They meet in Dublin, the boy and the girl do. In the streets where he plays his guitar to avoid fixing vacuum cleaners, where she sells flowers to feed her old mother and young child. He is a native to the British Isles who dreams of a record deal. She is a Czech immigrant who dreams of security. He is heartbroken for a lost love. She is heartbroken due to an unhappy relationship. He plays guitar. She plays piano. They both have hauntingly beautiful voices. And their story is the story of “Once”, a film directed by Irish, indie film-maker John Carney.
In the midst of a summer of disappointing “blockbusters” Carney’s film, made for just $200,000, is a pure and delightful breeze of poignancy: life, love, music, and failure are dealt with in such a revealing, honest, and quiet fashion that viewers will find, I think, that they cannot help be effected, they cannot help but emerge from their theater changed, and changed for the better.
The film, which is a folk musical of sorts, follows the two lead characters- played with admirable understatement by indie musicians Glen Hansard (lead singer of Irish band “The Frames”) and Marketa Irglova- who are credited only as “guy” and “girl,” through a week of their lives.
The story is simple, really. The two meet, they realize they both like music, particularly each others music, and they proceed to spend a week making music together; a week during which they discover how much the other is hurting, how human the other is, and how a kind word or a beautiful melody can begin to heal the soul. As they pursue the dream of a record, their lives and hopes are intertwined, and they are changed. Things don’t necessarily get easier, but they become more clear.
There are few plot twists and the script contains very little explosive dialogue. What complications that do arise center around their growing affection for one another. “Guy” is on the rebound from a painful breakup while “Girl” is in the midst of a difficult and unfulfilling relationship. In the end each are forced to make a choice- to follow their heart, their passions, or to do what is right, to do that which their current circumstances demand of them. The moments when they are forced to make quick decisions in this regard are particularly powerful. Often we are forced to make decisions, choices we will only be able to make once, which will inevitably change our lives: we can only hope we make the right ones. Thus, these moments in the film are incredibly meaningful; most viewers empathize profoundly which such circumstances.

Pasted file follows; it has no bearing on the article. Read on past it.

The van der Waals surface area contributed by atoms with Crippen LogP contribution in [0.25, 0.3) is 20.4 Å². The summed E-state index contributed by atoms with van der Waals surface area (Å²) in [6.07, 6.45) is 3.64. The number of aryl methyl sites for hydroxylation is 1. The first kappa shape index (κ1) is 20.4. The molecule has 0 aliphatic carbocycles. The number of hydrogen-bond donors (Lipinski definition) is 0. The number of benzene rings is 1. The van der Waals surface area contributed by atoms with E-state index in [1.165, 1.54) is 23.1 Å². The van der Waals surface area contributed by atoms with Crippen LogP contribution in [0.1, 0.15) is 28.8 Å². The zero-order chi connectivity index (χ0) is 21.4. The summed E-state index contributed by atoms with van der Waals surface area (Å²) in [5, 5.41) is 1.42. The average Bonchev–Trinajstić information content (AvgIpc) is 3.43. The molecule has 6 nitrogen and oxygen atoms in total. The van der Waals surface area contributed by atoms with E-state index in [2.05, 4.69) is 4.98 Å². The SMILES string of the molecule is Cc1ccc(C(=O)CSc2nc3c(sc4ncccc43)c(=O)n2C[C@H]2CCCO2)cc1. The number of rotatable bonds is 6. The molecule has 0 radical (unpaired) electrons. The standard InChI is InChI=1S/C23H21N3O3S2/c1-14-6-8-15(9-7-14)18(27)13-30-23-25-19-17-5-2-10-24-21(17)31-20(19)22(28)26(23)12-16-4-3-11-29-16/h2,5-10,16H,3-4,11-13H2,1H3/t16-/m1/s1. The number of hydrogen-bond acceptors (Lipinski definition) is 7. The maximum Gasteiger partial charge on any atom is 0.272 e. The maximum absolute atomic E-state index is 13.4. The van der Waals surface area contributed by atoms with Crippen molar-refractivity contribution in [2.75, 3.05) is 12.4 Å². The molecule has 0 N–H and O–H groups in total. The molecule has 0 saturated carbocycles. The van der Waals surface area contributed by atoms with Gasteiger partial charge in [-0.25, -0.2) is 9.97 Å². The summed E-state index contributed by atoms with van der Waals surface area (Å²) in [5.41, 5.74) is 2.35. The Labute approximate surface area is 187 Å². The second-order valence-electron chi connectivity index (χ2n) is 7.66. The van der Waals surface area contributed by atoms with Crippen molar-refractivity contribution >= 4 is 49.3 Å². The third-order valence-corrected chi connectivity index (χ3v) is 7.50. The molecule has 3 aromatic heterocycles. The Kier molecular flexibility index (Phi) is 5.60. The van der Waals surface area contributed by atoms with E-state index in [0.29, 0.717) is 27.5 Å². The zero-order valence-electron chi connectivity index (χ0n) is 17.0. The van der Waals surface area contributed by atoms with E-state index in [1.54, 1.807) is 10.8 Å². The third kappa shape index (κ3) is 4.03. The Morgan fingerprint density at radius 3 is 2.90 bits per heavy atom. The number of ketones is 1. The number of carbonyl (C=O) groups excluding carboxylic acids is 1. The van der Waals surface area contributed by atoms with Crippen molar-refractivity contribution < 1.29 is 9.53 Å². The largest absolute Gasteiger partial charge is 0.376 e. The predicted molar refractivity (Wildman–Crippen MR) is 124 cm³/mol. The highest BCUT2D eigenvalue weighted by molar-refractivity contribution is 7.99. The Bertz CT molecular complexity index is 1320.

However, for the thoughtful viewer, a difficulty arises. Hansard and Irglova have created such likable characters, people for whom it is easy to feel a wealth of emotion, that viewers will find themselves rooting for them to get together. But, like in Richard Linklater’s film “Before Sunset”, such an occurrence is possibly inappropriate. Therefore, viewers, like Hansard’s and Irglova’s characters, are forced to make moral choices.
But “Once” is less about the characters’ relationships with each other as much as it about their relationships with music and with time. It is a film about art and the creative process. And it is a film that reminds us, rather profoundly, that we are here for only a short time, that we have one chance at each moment, that each moment only occurs once.
In fact, it is the combination of the two themes which lent themselves to what is one of my favorite moments of film this year. Upon discovering that his new friend enjoys playing the piano, “Guy” insists that she play for him. They wind up in the piano store that she often frequents where she plays a beautiful piece by Mendelssohn. Impressed he sits down next to her and the two begin to play one of his songs. The camera pans slowly and lingers appropriately as they harmonize, creating a sound eerily reminiscent of Damien Rice and Lisa Hannigan. And when the final note echoes and fades away the silence is a reminder that never again will that beautiful moment occur, the beauty of their collaboration is a lovely thing to watch and one which is clear evidence of the power of the creative process.
John Carney’s direction, also perfectly understated, reminded me a lot of Linklater’s work in “Before Sunset” and much of Jim Jarmusch’s work. He trusts his actors and isn’t afraid to let the camera linger on them as they sing or talk or walk. Yet, he also uses the camera brilliantly to mirror the effect of the music. Carney knows how to use the camera in a sort of rhythmic emulation of what the viewer hears without allowing it to speak for itself too much.
Furthermore, while the ending is certainly not a cliff hanger like “Before Sunset”‘s, Carney avoids simply telling the viewer how to think or feel or hope about or for his characters. He doesn’t preach to make his point. He doesn’t insist we listen to him, instead letting the story, his actors, and their art speak, thereby letting the audience make decisions for themselves.
Thus, both the director and the actors personify the themes of their story: Form matches theme, as it ought to.
No film this year has captured my attention as thoroughly as “Once”. By it I was reminded of the power of art, the importance of remembering that this is the only life we live and that each moment is precious, and that the choices we make bear eternal ramifications. “Once” is proof that, in the midst of our summer long feast on multi-million dollar entertainment, two hundred thousand dollars can still make powerful films. Hopefully, “Once” will become the “Little Miss Sunshine” of 2007, the indie-film which captivated audiences around the world.
“Once” is a five star film.
For more on the film, and to listen to music from the film, go here.
To hear “The Frames” go here.
And to hear more of Glen Hansard and Marketa Irglova’s work together go here.